I guess it's time to write up a little missive about the first session with the Westwood club's track school.
As most of you know by now I fixed up a very used F2 so I wouldn't have to worry so much about crashing. That part has been a huge success. But the problem is that I'm coming to develop an attachment for the darn little red thing.
Last Sunday started off under cloudy and threatening skies. A promise that would be kept at least twice later in the day. Farhad and I got to the Tradex early and had time to set up and do some little things. Farhad wanted to pitch in and help but I guess I'd gotten so used to doing my own work I just couldn't think of things for him to do very much. Thanks anyway for the offers and what I did let you do though
We got the bike fairings off and went through tech no problem. Then we were off to the rider's meeting for more instructions and a walk around of the track. This didn't take long as it was only a parking lot but I was surprised at how much "character" a simple paking lot can have when you're looking at racing on it. There were the disabled painted on signs that needed to be avoided because they were slippery and the long fast sweeper at the end was actually an off camber with an unloading hump at the second apex that promised to toss the bikes around a bit.
The first sessions in the morning were pretty cool with us all playing follow the leader behind the instuctor and getting a decent line. This suited me just fine as the brake pads and tires were brand new and I hadn't ever ridden the bike other than up and down the back alley. Talk about stacking the deck!!!! These first few slower parade laps were in the dry and the tires scrubbed in really fast. By the end of the first session they looked fine and felt even better. The later morning sessions took place on a wet but not flooded track. I was surprised at just now far I could lean and how hard I could brake with the street tires in the wet. But this was part of why I'm doing this. I just get too spooked riding the 9R in the rain for my own good. Not any more though.
And now a short review of the F2. What a great little toy!!! This bike is SO flickable that it's just amazing. It really caught me off guard in the first couple of turns but I soon got that under control and started getting the feel for it. In about the 4th session out we were to pass the instructor and run in front so he could see our performance. When it was my turn I grabbed a handfull of second gear and was surprised to feel the front end come up about 6 or 8 inches before I could lean forward to put it back down. That older technology wasn't any slouch at all!!! The mods I had done really seemed to pay off too. I put in an F3 shock unit so I had independent compression and rebound controls. These were set at the mid points and so far seem to be working well. The front end got a set of Racetech springs and 15W oil and I'm running with just one line of preload and the nose diving is just fine. In fact I can honestly say the bike is handling great so far with me pushing it to the 85 to 90 % mark. And even with me draped over the tank and pulling my upper body forward the front end was STILL just barely in contact with the pavement. That's one hot little engine when it's boiling....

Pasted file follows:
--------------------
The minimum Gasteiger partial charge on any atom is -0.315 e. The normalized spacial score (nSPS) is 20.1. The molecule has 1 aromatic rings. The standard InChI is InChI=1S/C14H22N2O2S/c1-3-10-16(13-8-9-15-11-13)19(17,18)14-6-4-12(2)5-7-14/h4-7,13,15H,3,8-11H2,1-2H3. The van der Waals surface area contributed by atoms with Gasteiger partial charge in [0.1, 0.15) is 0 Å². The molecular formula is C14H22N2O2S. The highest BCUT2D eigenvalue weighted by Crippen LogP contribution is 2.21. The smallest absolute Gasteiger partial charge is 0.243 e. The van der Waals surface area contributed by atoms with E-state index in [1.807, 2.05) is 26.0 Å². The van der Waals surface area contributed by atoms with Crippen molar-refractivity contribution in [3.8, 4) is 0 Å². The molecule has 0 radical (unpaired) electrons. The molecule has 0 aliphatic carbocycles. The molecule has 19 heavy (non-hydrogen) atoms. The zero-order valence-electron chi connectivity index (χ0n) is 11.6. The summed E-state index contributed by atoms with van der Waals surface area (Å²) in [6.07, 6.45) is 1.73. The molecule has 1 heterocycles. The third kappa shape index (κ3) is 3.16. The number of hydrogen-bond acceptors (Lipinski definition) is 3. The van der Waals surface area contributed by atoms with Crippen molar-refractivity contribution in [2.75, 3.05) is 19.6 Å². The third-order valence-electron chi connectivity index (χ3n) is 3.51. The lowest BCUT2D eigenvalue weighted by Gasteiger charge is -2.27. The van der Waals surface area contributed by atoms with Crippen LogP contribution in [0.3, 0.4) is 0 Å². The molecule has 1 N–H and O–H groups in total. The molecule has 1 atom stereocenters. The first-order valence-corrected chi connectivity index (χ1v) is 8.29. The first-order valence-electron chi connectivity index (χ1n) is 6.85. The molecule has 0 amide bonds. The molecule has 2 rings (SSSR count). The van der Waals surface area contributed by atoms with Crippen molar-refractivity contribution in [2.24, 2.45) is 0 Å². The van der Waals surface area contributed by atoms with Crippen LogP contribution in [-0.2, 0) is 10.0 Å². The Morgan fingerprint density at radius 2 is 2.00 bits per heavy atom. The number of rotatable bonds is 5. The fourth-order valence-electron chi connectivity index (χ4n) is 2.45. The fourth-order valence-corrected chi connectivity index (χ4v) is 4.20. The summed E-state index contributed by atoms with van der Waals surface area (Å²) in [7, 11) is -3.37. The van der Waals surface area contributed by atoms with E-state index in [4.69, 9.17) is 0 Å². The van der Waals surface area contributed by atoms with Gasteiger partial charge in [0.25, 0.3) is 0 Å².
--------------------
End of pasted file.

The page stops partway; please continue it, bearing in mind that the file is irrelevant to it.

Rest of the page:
CBR600F2, savior that bike. It's a great little machine for it's age and gives up very little in only a few departments to the new stuff. I'm not sure the R6's are any more flickable than these..
Later in the afternoon they let us take off the ankle shackles and then it got very interesting. About the 6th lap I really poured it on and totally screwed up my braking coming into the hairpin. As I was lasering into the turn-in area I knew I wasn't making this one and started looking for an escape route. Fourtunetley the instructor that was about to be T boned by my braindead move saw me and straightened up for a moment. That was all the invite I needed as I cut in front of him and pulled off to give myself a stern talking too. After about a minute I got back on and started looking for the braking markers that I should have in the first place. Then things got fairly comfy for me as I got into a fairly consistent groove. I wasn't the slowest but not the fastest either. For this setup I was staying in second gear even though that limited my drive coming out of the hairpin. That let a few people pass me on a regular basis. Oh well. Also it was pretty crowded and what with my sense of self preservation if I saw any wheels sneaking up the inside I'd just go wide and let them have the inside. No hero tactics for ME.
The final session was the BEST. A lot of the others had either gotten tired or lowsided so this session only had about 6 or 8 bikes on the track. With the lower traffic congestion I started cutting some better laps and got the lean down a couple of more degrees. Given that I was limiting my lines to the "safer" path that the instructors had asked us to observe and others were not I can say that I could have been faster but I wouldn't have learned any more than I did.
Next Monday is the track session at Mission. Finally going to get into the higher gears